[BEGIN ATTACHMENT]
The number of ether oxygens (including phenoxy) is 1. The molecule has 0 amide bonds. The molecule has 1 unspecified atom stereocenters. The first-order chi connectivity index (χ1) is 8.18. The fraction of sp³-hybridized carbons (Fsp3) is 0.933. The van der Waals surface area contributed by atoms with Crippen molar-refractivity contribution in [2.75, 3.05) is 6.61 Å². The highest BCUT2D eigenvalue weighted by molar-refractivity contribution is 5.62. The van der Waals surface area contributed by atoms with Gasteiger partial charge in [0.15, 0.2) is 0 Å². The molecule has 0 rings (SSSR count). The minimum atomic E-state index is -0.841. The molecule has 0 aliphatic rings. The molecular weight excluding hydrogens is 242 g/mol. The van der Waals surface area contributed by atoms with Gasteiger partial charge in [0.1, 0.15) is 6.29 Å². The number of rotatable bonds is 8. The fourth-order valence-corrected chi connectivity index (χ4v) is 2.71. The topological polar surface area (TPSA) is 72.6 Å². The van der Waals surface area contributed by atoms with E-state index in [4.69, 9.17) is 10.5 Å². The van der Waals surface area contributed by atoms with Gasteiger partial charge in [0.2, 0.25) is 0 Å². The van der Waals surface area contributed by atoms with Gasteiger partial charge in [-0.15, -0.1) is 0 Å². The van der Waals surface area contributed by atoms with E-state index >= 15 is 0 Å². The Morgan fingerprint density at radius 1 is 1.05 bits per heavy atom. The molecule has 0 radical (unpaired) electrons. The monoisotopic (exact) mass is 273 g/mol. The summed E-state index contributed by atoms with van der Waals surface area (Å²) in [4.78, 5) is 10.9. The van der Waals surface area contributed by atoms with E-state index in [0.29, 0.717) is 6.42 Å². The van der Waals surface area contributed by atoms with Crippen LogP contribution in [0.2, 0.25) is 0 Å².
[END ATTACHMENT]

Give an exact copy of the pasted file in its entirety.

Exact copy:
The number of ether oxygens (including phenoxy) is 1. The molecule has 0 amide bonds. The molecule has 1 unspecified atom stereocenters. The first-order chi connectivity index (χ1) is 8.18. The fraction of sp³-hybridized carbons (Fsp3) is 0.933. The van der Waals surface area contributed by atoms with Crippen molar-refractivity contribution in [2.75, 3.05) is 6.61 Å². The highest BCUT2D eigenvalue weighted by molar-refractivity contribution is 5.62. The van der Waals surface area contributed by atoms with Gasteiger partial charge in [0.15, 0.2) is 0 Å². The molecule has 0 rings (SSSR count). The minimum atomic E-state index is -0.841. The molecule has 0 aliphatic rings. The molecular weight excluding hydrogens is 242 g/mol. The van der Waals surface area contributed by atoms with Gasteiger partial charge in [0.1, 0.15) is 6.29 Å². The number of rotatable bonds is 8. The fourth-order valence-corrected chi connectivity index (χ4v) is 2.71. The topological polar surface area (TPSA) is 72.6 Å². The van der Waals surface area contributed by atoms with E-state index in [4.69, 9.17) is 10.5 Å². The van der Waals surface area contributed by atoms with Gasteiger partial charge in [0.2, 0.25) is 0 Å². The van der Waals surface area contributed by atoms with Gasteiger partial charge in [-0.15, -0.1) is 0 Å². The van der Waals surface area contributed by atoms with E-state index >= 15 is 0 Å². The Morgan fingerprint density at radius 1 is 1.05 bits per heavy atom. The molecule has 0 radical (unpaired) electrons. The monoisotopic (exact) mass is 273 g/mol. The summed E-state index contributed by atoms with van der Waals surface area (Å²) in [4.78, 5) is 10.9. The van der Waals surface area contributed by atoms with E-state index in [0.29, 0.717) is 6.42 Å². The van der Waals surface area contributed by atoms with Crippen LogP contribution in [0.2, 0.25) is 0 Å².